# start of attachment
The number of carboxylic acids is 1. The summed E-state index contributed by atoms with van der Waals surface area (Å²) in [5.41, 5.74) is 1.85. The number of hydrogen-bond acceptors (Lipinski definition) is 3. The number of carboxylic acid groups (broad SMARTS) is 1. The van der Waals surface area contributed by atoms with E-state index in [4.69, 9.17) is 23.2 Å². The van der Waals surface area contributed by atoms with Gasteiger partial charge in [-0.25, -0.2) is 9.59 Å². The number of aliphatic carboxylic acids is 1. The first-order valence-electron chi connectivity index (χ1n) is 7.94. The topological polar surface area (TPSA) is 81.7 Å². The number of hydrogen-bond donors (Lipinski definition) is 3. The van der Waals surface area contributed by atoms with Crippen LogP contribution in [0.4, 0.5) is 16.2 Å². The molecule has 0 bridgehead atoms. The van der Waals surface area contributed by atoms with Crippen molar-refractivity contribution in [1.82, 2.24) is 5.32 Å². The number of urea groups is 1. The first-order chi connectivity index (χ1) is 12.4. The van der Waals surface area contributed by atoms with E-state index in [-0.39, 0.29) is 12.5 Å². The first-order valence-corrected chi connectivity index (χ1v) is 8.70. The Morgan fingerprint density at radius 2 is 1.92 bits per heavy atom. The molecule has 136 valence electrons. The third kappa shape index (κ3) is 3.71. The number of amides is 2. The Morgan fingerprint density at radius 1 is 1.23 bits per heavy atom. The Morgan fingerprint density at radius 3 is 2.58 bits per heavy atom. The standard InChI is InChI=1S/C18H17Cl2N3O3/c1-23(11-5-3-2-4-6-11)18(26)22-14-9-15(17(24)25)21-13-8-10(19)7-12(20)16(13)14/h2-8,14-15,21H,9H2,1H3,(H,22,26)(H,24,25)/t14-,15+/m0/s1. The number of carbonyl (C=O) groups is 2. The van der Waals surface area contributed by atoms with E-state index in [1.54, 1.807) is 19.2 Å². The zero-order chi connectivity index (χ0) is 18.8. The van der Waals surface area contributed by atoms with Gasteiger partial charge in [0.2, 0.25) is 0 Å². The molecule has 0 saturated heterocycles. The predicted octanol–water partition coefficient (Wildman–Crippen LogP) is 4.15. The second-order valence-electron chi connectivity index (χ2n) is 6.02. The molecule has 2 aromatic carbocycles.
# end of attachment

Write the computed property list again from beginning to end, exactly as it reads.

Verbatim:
The number of carboxylic acids is 1. The summed E-state index contributed by atoms with van der Waals surface area (Å²) in [5.41, 5.74) is 1.85. The number of hydrogen-bond acceptors (Lipinski definition) is 3. The number of carboxylic acid groups (broad SMARTS) is 1. The van der Waals surface area contributed by atoms with E-state index in [4.69, 9.17) is 23.2 Å². The van der Waals surface area contributed by atoms with Gasteiger partial charge in [-0.25, -0.2) is 9.59 Å². The number of aliphatic carboxylic acids is 1. The first-order valence-electron chi connectivity index (χ1n) is 7.94. The topological polar surface area (TPSA) is 81.7 Å². The number of hydrogen-bond donors (Lipinski definition) is 3. The van der Waals surface area contributed by atoms with Crippen LogP contribution in [0.4, 0.5) is 16.2 Å². The molecule has 0 bridgehead atoms. The van der Waals surface area contributed by atoms with Crippen molar-refractivity contribution in [1.82, 2.24) is 5.32 Å². The number of urea groups is 1. The first-order chi connectivity index (χ1) is 12.4. The van der Waals surface area contributed by atoms with E-state index in [-0.39, 0.29) is 12.5 Å². The first-order valence-corrected chi connectivity index (χ1v) is 8.70. The Morgan fingerprint density at radius 2 is 1.92 bits per heavy atom. The molecule has 136 valence electrons. The third kappa shape index (κ3) is 3.71. The number of amides is 2. The Morgan fingerprint density at radius 1 is 1.23 bits per heavy atom. The Morgan fingerprint density at radius 3 is 2.58 bits per heavy atom. The standard InChI is InChI=1S/C18H17Cl2N3O3/c1-23(11-5-3-2-4-6-11)18(26)22-14-9-15(17(24)25)21-13-8-10(19)7-12(20)16(13)14/h2-8,14-15,21H,9H2,1H3,(H,22,26)(H,24,25)/t14-,15+/m0/s1. The number of carbonyl (C=O) groups is 2. The van der Waals surface area contributed by atoms with E-state index in [1.54, 1.807) is 19.2 Å². The zero-order chi connectivity index (χ0) is 18.8. The van der Waals surface area contributed by atoms with Gasteiger partial charge in [0.2, 0.25) is 0 Å². The molecule has 0 saturated heterocycles. The predicted octanol–water partition coefficient (Wildman–Crippen LogP) is 4.15. The second-order valence-electron chi connectivity index (χ2n) is 6.02. The molecule has 2 aromatic carbocycles.